News and analysis
July 18, 2014

Charities That Support People With Mental Illness Win Hilton Prize

Clark Jones for Conrad N. Hilton Foundation

Fountain House and its sister organization, Clubhouse International, have won the $1.5-million Conrad N. Hilton Humanitarian Prize, which recognizes groups that work to alleviate human suffering.

The biggest danger for people with severe mental illnesses is not navigating the health-care system or finding a good therapist, says Kenneth Dudek, president of Fountain House, a New York charity that helps such people live independently—it’s isolation.

"What’s happening to people now is they end up not spending time in hospitals anymore," he says. "Instead, what happens is they end up living alone. That in turn makes the illness worse, and people don’t get the help they need."

For its efforts to provide a sense of community to its members, Fountain House and its sister organization, Clubhouse International, have won the Conrad N. Hilton Humanitarian Prize, a $1.5-million award that recognizes an organization that works to alleviate human suffering.

This is the first time the prize has been awarded to a mental-health organization. Hawley Hilton McAuliffe, a member of the prize’s jury and granddaughter of Conrad Hilton, says the organizations were chosen because mental health has not received much attention despite the prevalence of the problem.

"It’s a humanitarian crisis at this point, especially here in the United States," she says. "It’s one area that has not been addressed by many organizations."

Widespread Problem

Fountain House’s success at giving mentally ill people opportunities to find fellowship was on the Hilton jury’s mind when it chose to award it the prize. So was the recent spate of mass shootings, in particular the spree committed by 22-year-old Elliot Rodger, who killed six people and injured 13 others near the campus of University of California at Santa Barbara this May.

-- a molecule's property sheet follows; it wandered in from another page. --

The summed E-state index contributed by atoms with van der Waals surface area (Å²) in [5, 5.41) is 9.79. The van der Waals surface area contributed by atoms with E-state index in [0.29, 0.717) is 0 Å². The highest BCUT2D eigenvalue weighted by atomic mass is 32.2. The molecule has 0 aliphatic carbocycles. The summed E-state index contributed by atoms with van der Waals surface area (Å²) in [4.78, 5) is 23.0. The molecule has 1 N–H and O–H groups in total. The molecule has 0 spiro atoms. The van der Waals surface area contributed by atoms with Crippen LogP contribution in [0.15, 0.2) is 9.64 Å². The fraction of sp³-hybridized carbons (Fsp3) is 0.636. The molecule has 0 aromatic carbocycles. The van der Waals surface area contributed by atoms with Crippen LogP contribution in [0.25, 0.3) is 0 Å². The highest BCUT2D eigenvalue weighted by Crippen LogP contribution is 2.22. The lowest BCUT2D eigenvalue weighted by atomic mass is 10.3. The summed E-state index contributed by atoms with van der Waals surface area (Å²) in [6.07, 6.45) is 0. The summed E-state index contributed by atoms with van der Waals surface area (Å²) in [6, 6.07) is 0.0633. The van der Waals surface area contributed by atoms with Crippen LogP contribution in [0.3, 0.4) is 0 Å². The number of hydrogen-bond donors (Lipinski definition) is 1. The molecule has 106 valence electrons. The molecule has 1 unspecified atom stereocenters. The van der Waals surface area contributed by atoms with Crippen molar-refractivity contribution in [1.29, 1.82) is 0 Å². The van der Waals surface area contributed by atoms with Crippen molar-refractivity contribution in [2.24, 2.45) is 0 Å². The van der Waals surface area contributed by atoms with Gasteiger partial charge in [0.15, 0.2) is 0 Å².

"Here was this isolated individual who had no sense of community," Ms. McAuliffe says. "Wouldn’t Fountain House have been a good resource for him?"

The numbers indicate many people are in need of similar resources. In the United States alone, 13.6 million people live with a serious mental illness like major depression, bipolar disorder, or schizophrenia, according to the National Alliance on Mental Illness. And the World Health Organization estimates 450 million people worldwide suffer from such illnesses. Three-quarters of chronic mental illnesses begin by the age of 24, but people sometimes wait decades to seek treatment. Most alarming, nearly half of all homeless adults in America has a severe mental illness.

Started as Self-Help Group

Six patients and two volunteers founded Fountain House in 1944 at Rockland State Hospital, in Orangeburg, N.Y., after forming a self-help group in a club room to prepare themselves for life after being discharged from the hospital. After their release, they met on the steps of the New York Public Library to give each other support, calling themselves the "We Are Not Alone Society." In 1948, the group became Fountain House.